p.p1 was all-knowing he should have knowledge of what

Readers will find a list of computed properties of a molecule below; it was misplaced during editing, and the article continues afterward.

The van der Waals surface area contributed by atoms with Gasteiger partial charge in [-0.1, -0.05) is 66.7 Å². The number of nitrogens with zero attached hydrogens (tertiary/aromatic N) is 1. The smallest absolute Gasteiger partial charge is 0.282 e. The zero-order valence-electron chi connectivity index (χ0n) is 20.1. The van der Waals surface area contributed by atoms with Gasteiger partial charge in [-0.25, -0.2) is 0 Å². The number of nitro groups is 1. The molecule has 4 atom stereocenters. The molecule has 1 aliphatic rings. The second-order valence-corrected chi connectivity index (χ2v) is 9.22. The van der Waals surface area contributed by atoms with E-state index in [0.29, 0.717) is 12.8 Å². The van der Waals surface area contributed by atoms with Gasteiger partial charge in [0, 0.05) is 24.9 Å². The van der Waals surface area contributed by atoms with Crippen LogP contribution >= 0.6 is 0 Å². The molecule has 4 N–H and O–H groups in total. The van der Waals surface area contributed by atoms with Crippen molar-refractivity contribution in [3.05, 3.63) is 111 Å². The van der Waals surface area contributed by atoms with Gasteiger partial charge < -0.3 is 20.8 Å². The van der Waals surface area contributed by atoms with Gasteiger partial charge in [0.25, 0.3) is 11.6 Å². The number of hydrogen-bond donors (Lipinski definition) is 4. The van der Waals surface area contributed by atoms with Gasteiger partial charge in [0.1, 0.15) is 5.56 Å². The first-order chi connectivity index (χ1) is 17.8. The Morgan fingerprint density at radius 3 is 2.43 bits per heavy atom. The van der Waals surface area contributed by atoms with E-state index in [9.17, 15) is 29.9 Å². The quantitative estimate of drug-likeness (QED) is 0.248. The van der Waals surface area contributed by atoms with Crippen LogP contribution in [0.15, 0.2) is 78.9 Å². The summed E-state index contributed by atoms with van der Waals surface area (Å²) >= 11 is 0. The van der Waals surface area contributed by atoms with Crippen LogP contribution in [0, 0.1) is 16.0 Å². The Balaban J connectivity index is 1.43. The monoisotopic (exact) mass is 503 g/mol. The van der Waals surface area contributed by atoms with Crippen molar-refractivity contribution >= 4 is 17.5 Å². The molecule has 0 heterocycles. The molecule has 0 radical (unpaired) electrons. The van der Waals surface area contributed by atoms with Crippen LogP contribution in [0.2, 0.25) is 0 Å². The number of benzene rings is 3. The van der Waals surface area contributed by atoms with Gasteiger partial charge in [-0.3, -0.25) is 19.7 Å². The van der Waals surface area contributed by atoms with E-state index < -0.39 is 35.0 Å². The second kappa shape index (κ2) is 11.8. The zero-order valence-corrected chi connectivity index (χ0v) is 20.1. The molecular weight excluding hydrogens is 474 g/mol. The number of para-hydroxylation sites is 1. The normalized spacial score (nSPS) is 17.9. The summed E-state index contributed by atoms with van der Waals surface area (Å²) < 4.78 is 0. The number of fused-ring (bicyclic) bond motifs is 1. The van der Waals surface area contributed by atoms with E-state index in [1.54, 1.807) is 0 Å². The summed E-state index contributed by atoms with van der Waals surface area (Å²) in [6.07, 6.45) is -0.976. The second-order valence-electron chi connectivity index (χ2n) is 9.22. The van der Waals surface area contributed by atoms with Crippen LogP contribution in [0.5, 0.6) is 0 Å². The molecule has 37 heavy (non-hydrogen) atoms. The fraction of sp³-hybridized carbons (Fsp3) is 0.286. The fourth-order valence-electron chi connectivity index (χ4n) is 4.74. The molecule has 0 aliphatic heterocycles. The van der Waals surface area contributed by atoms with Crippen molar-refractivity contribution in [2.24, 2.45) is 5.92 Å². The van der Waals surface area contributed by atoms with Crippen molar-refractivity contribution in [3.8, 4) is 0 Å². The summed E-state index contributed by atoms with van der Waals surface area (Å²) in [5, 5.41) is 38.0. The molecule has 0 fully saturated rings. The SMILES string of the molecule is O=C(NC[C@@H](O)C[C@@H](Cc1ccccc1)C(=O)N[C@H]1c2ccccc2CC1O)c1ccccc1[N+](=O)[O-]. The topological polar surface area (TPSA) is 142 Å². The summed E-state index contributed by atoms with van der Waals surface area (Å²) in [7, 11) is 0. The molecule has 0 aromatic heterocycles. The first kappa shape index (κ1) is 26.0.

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One of the most persistent challenges to God’s existence in the philosophy of religion through a theistic point of view, is the logical problem of evil. Many theists believe in an omniscient, omnipotent, and benevolent God, this however poses a problem and an argument for atheists due to a contradiction. The problem of evil is this, why would an all-knowing, all-powerful, and benevolent God allow evil? For if God was all-knowing he should have knowledge of what evil is going on in the world maybe even before it happens, if he was all-powerful there wouldn’t be anything hindering from stopping the evil, and if God was all-good, he would seek to destroy evil and stop it completely. God however, does not stop it and evil persists. Atheists argue the only way to this problem is simply by removing the idea of God and some theists argue that God actually does not have some attributes. For example if he wasn’t all-powerful then that would explain why he isn’t able to stop evil, or if he wasn’t all-good and just allowed evil to persist. Many theists however are committed to God’s omni-attributes and thus has to find a way to answer and resolve the logical problem of evil. This is called a theodicy, a theodicy is “an attempt to show that the existence of evil doesn’t rule out the possibility of God’s existence.” The 20th century English philosopher of religion John Hick, offered what’s known as the soul-making theodicy where Hick introduces his own solution to the logical problem of evil. Hick presents a theodicy that follows Ireneus a bishop. Unlike the traditional view that God created a perfect world, Hick argues that God deliberately created us “unfinished”. His theodicy is that of progress in the human beings, for the goal of God is to create perfect beings who are in a relationship with him. God has made spiritually and morally imperfect people that through the evils and misery of this world will eventually become his perfect finite “children of God”. Hick states, “the harshness of life, gives us a robust texture and character that wouldn’t be possible without an imperfect world…we’re not just God’s little pets and he’s not our benevolent owner whose sole job is to keep us in a safe, comfortable environment.” Instead, God’s goal was to build us and train us to become a perfect being which is the reason for the sort of environment we’re in. We need an environment that’s suited to the sort of growth that God wants.

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